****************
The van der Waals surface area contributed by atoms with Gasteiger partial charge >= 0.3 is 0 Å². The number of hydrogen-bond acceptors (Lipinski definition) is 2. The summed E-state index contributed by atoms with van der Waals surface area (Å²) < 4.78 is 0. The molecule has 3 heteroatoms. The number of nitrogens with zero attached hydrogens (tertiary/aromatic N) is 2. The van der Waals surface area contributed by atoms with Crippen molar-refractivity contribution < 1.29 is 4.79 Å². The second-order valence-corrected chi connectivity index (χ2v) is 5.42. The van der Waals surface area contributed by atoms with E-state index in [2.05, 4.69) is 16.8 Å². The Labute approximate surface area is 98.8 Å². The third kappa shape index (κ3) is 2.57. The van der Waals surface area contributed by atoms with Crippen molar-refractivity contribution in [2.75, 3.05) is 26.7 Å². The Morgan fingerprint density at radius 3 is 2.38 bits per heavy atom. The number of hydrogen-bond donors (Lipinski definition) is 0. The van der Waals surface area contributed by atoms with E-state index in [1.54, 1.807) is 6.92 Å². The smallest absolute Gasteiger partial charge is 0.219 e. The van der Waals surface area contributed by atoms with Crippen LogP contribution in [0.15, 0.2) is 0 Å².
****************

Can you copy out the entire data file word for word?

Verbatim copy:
The van der Waals surface area contributed by atoms with Gasteiger partial charge >= 0.3 is 0 Å². The number of hydrogen-bond acceptors (Lipinski definition) is 2. The summed E-state index contributed by atoms with van der Waals surface area (Å²) < 4.78 is 0. The molecule has 3 heteroatoms. The number of nitrogens with zero attached hydrogens (tertiary/aromatic N) is 2. The van der Waals surface area contributed by atoms with Crippen molar-refractivity contribution < 1.29 is 4.79 Å². The second-order valence-corrected chi connectivity index (χ2v) is 5.42. The van der Waals surface area contributed by atoms with E-state index in [2.05, 4.69) is 16.8 Å². The Labute approximate surface area is 98.8 Å². The third kappa shape index (κ3) is 2.57. The van der Waals surface area contributed by atoms with Crippen molar-refractivity contribution in [2.75, 3.05) is 26.7 Å². The Morgan fingerprint density at radius 3 is 2.38 bits per heavy atom. The number of hydrogen-bond donors (Lipinski definition) is 0. The van der Waals surface area contributed by atoms with E-state index in [1.54, 1.807) is 6.92 Å². The smallest absolute Gasteiger partial charge is 0.219 e. The van der Waals surface area contributed by atoms with Crippen LogP contribution in [0.15, 0.2) is 0 Å².